2. Once again, this is an issue of accountability and planning in the mass transportation plan for Denton. However, this is also matter of common sense. Many developments and developers refuse to install sidewalks as part of development. The city must require this. Also in planning for waste disposal, areas must be designated as part of plats and planning to insure that dumpsters do not block traffic of any kind. I have previously attempted on several occasions to include sidewalks in plans for developers. I was outvoted on many occasions. However, with a commitment that I have for making a livable, walkable city, this can be accomplished. But it must be done up front.
In addition, I would recommend that we acquire bond money for retrofitting of certain parts of our city who have not installed sidewalks or other methods of transportation. This must be done with citizen involvement and through the neighborhoods and their associations.
1. Too often our current City Council has made promises of improvements to our local infrastructure, but then diverted the necessary funding to other projects or to fill holes in the general budget. In an election year for districts 1, 2, 3 and 4 the candidates all supported expanded bike lanes and enhanced bicycle safety regulations for the city. When elected to the district 6 seat I will ensure that bike lanes are constructed as promised and will push for further development of cycling infrastructure in the city. Ultimately, Denton should be moving toward a system of bike lanes which are interconnected rather than constructing a few disparate lanes which do not necessarily form a continuous path. Since opening my business I have consistently supported our local cycling community. I have installed a bicycle rack for patrons and visitors to the Fry Street area and actively sponsor a local cycling team. I fully believe that alternative transportation is a critical measure for reducing our community’s dependence on ever more expensive fossil fuel driven vehicles.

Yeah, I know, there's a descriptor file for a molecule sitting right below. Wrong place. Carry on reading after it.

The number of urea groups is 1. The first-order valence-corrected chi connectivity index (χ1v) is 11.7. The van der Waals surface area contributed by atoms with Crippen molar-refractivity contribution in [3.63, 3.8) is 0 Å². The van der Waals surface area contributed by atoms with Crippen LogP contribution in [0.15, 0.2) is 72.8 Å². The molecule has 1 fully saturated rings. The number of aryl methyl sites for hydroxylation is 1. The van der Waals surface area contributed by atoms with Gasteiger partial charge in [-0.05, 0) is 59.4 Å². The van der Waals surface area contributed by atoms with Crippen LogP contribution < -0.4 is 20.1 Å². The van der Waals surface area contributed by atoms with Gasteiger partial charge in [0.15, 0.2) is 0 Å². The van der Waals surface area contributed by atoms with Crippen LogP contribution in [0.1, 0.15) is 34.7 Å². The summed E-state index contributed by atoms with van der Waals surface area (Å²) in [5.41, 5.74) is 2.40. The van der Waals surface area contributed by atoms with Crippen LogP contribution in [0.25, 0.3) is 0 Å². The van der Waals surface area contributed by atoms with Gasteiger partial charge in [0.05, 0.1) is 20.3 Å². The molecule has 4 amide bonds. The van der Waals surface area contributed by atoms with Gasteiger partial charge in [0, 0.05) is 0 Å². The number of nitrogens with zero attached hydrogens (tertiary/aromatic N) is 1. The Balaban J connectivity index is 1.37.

2. I believe that sidewalks, streets and bike lanes can all be addressed in a single effort to improve the transportation infrastructure of Denton. I would fully support the construction of a continuous system of sidewalks and the improvement of our existing pathways. Our city has a tendency to put off maintenance sidewalks and residential streets in favor of using those funds for more “visible” projects or to provide a veneer of fiscal responsibility. I favor using the general fund to the benefit of our citizens and would pledge support for repair of sidewalks and streets with our tax revenue.
1. I would keep the accountability and excitement up by continuing the work the specific staff who put togetherthe bike proposal. I personally have a great working relationship with the staff members most responsible for implementation. I think it is a great thing that we have partnership of City and County funding this initiative. I think we are starting correctly by biting of small pieces at first. I think we should prove our success and build on it. I see the concept of paths for bikes as not just good for bikers, but as a way of adding a positive rnore citizen friendly quality to our community. I believe when people choose between cities when relocating, they will find this a trait adding high points in the plus column for Denton. This last fact is a way to get additional support from business in Denton.
2. There is no one perfect answer for this one. Here are a few of the things that are in the works: Complete streets- room for cars, bike, pedestrians in the downtown and going toward UNT. Increased street repair budget and bond program (voting and hopefully passing in November) that will have input from a new 21 member volunteer group. This will prioritize and allow work all over town including sidewalks. New developments now have to put dumpsters in more out of the way locations and allow access for the city trucks.